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growing chives in pot

How to Grow Chives in a Container

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Fresh herbs in containers put fresh flavor close at hand, and they make interesting and useful ornamentals. This tender green herb is best fresh right from the garden, so grow chives (Allium schoenoprasum) in pots on the porch or patio, or right on the kitchen windowsill so it is readily available. Chives are perennials that grow in U.S. Department of Agriculture plant hardiness zones 3 through 9. Grow chives in a sunny spot or a partly shaded area.

For growing chives in containers, plant individual chives plants in a 6- to 8-inch diameter pot, or plant multiple plants 6 inches apart in a larger pot. Use pots that have holes in the bottom to facilitate good drainage.

Use a light, well-draining potting mix. Plant chive seedlings the same depth in the container that they were in the nursery pot. Leave 1/2 inch between the lip of the pot and the soil line to allow room for watering and fertilizer.

When growing chives indoors, place chives plants in a sunny spot where they will get at least six hours of direct sun per day. Make sure you don’t place them near a heating and/or air conditioning vent so the air won’t negatively impact the plants.

Water chives after planting until water starts to drain through the holes in the bottom of the pot, then allow the soil to dry out slightly before watering again.

When growing chives in containers, water the soil throughout the growing season when the top 1 inch of soil starts to dry out. A simple way to test the soil moisture is by inserting your finger into the soil near the edge of the pot.

Fertilize every two weeks from spring through late summer using a balanced, granular fertilizer like a 3-3-3 formula. Use 1 tablespoon. for a 6- to 8-inch diameter pot. For larger pots, between 10 and 12 inches, use 2 tablespoons. Sprinkle the fertilizer onto the soil at the base of the plant. Water after each fertilizer application to release the nutrients. Fertilizer applications vary by product; if the package label indicates a specific amount, follow the manufacturer’s guidelines.

Discontinue fertilizing chives in the winter to allow the plants to rest.

Harvest chives when they grow 6 inches tall. Cut the green leaves 2 inches above the soil line using a sharp knife or small garden clippers. Harvest chives continually through the growing season every two to thee weeks by removing the top growth when it gets 6 inches tall.

Cut off the flower when it forms to encourage more foliage growth. Chive flowers are edible and have a mild, fresh flavor.

Things You Will Need

6- to 8-inch pots

3-3-3 granular fertilizer

Knife or garden clippers

When growing chives indoors, plant several chive plants for a continued harvest. Because chive plants regrow quickly, generally two to three weeks, you can harvest one plant at a time for fresh herbs all season long.

If you want to grow organic chives, use organic potting soil and an organic fertilizer.

How to Grow Chives in a Container. Fresh herbs in containers put fresh flavor close at hand, and they make interesting and useful ornamentals. Grow chives (Allium schoenoprasum) in pots on the porch or patio, or right on the kitchen windowsill. This tender green herb is best fresh right from the garden. Chives are …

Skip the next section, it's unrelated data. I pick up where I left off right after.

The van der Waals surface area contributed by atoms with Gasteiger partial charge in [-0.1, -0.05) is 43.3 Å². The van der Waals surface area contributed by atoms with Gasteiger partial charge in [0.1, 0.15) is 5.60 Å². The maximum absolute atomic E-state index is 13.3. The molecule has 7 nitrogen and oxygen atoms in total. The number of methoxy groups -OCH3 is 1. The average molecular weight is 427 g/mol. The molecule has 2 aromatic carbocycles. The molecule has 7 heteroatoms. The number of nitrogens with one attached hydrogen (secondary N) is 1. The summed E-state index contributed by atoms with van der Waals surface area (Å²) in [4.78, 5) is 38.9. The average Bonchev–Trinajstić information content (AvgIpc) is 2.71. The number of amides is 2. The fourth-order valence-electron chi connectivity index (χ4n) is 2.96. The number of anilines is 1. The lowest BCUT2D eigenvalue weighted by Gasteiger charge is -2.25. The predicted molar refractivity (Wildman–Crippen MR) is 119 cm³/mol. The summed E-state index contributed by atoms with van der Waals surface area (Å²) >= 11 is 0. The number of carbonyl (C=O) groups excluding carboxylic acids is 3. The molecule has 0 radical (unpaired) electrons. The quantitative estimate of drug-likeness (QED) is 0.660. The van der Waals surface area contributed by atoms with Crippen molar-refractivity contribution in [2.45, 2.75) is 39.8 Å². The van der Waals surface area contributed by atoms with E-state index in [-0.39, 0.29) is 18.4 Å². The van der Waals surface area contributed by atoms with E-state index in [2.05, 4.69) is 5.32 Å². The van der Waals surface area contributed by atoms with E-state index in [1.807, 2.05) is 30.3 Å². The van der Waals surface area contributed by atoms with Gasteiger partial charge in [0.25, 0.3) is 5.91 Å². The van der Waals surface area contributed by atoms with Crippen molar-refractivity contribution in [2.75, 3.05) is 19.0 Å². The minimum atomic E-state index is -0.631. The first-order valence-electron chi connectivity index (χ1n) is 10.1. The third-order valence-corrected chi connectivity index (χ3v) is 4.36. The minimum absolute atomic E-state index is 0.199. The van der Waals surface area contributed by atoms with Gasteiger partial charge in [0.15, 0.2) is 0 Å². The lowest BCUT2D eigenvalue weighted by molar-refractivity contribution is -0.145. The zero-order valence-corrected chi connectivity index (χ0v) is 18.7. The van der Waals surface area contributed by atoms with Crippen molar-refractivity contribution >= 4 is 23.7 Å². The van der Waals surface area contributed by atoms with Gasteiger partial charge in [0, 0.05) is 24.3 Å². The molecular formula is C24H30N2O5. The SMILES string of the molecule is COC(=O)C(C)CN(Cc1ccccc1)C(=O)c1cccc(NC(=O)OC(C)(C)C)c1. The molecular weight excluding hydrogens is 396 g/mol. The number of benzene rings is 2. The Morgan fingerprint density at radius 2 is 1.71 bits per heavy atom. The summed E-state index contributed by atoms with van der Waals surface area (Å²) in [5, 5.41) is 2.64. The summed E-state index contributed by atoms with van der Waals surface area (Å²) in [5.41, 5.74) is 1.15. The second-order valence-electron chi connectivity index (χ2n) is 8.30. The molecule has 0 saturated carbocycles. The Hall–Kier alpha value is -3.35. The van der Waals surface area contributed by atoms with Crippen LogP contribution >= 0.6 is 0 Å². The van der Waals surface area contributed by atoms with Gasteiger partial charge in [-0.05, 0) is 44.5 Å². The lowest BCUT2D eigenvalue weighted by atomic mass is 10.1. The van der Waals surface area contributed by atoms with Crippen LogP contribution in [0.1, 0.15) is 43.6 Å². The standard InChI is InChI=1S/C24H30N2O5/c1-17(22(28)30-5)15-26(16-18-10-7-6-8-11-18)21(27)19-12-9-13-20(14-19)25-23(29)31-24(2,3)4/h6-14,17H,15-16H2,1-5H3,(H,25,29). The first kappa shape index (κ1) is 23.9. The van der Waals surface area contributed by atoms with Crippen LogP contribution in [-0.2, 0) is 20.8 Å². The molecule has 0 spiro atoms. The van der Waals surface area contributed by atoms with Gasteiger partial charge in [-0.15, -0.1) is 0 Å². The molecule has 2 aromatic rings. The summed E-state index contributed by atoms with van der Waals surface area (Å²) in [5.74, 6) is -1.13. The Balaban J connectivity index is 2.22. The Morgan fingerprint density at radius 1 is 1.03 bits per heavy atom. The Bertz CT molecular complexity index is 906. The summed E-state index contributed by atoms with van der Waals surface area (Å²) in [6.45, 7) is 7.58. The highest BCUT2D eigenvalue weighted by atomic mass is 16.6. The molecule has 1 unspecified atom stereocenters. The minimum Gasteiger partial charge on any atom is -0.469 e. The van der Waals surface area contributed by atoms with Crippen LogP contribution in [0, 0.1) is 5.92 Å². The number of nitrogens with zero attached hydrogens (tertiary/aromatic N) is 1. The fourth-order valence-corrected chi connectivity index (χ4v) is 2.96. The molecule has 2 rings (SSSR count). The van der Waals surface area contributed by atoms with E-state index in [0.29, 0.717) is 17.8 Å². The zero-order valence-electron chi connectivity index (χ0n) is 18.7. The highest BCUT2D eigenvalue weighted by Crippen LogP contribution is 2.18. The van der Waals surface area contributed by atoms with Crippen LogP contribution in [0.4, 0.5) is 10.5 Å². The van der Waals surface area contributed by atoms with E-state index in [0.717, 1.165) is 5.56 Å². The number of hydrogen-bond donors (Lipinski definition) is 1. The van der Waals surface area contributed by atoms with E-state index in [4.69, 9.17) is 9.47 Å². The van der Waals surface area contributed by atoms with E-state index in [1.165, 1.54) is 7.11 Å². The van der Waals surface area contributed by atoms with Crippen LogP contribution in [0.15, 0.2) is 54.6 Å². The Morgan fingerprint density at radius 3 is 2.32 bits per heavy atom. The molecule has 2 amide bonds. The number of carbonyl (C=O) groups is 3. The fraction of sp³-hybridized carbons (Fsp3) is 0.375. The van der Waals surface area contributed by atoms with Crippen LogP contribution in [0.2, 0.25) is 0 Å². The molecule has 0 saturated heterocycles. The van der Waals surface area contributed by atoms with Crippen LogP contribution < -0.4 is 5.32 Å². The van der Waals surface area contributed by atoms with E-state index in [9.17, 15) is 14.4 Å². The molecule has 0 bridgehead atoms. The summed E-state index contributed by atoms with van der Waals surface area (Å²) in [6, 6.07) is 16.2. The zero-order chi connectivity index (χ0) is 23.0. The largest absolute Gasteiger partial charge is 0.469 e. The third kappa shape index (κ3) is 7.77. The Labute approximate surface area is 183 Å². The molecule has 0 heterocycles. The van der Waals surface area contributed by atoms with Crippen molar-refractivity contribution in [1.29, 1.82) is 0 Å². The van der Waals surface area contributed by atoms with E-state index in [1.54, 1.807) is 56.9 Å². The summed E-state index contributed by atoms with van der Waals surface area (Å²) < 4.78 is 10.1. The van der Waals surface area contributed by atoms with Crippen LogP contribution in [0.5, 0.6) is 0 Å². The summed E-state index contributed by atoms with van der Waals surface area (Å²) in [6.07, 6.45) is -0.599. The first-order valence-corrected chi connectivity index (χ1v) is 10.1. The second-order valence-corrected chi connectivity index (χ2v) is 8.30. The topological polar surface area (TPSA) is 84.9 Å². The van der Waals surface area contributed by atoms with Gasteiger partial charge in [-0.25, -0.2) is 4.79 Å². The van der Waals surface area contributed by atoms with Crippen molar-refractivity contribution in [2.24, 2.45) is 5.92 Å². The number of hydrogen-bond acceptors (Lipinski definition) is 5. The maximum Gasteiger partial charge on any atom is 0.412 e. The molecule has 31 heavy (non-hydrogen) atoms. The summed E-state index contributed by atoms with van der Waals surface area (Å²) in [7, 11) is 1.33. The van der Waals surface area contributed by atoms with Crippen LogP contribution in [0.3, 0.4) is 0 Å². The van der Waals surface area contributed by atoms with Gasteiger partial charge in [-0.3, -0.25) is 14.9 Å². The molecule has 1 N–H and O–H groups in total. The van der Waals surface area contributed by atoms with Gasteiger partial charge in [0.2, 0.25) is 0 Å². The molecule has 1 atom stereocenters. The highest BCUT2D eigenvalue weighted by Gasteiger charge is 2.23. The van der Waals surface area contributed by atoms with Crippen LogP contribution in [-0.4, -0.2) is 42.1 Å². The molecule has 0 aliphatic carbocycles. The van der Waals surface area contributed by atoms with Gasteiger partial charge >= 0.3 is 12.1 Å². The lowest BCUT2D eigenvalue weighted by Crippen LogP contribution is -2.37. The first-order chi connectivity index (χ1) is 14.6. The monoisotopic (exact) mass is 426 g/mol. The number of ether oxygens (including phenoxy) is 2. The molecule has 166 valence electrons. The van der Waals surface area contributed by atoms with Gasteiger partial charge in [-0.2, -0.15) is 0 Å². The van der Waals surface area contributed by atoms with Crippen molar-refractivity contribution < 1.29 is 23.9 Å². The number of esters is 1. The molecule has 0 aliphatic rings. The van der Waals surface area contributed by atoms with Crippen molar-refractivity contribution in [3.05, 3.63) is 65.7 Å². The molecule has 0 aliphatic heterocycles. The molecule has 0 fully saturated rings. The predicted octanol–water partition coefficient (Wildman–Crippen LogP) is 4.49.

How To Grow Chives Indoors

Growing chives indoors make perfect sense so that you may have them near the kitchen. Use chives liberally in dishes; chives growing indoors will benefit from a regular trim. Keep reading to learn more about how to grow chives indoors.

How to Grow Chives Indoors

A sunny south window offers the six to eight hours of full sunlight needed when growing chives inside. Rotate pots if chives are reaching toward the light.

If a sunny window is not an option, chives growing indoors can get the necessary light from a fluorescent fixture six to twelve inches (15-30 cm.) above the pot. Two 40-watt bulbs work best when growing chives inside.

Chives growing indoors appreciate other growing pots close by to provide humidity as well as a fan for air circulation. Humidity for indoor chives may also be provided by nearby pebble trays filled with water or miniature water features nearby. Misting with a water bottle can also help prevent low humidity.

Chives growing inside should be watered when the soil is dry to the touch on the top.

Low dose fertilization is recommended for growing chives indoors. A water soluble fertilizer at half strength may be applied twice per month; heavier doses may weaken the taste of the chives.

When growing chives indoors, pests should be minimal. Often the aroma of chives acts at a pest repellent, but in the event of insect problems, spray well with soapy water. This can be applied as needed.

Tips for Planting Chives Indoors

To begin growing chives indoors, fill a 6-inch (15 cm.) clay pot with well-draining potting medium which you have pre-moistened. Soil should form a ball when squeezed, but not be soggy or dripping water. Broadcast seeds over the pre-moistened medium and cover with a fine layer of the pre-moistened soil, about ¼ inch (.6 cm.) deep. Place in the lighted area. Seeds may be kept moist until germination with a mist of water, weak plant food or weak compost tea.

Chives germinate within two weeks, often more quickly. Growing chives indoors offers a handy and easy way to season your food and brighten your space.

Growing chives indoors make perfect sense so that you may have them near the kitchen. Read this article to learn more about how to grow chives indoors so you can have easy access to the plant year round.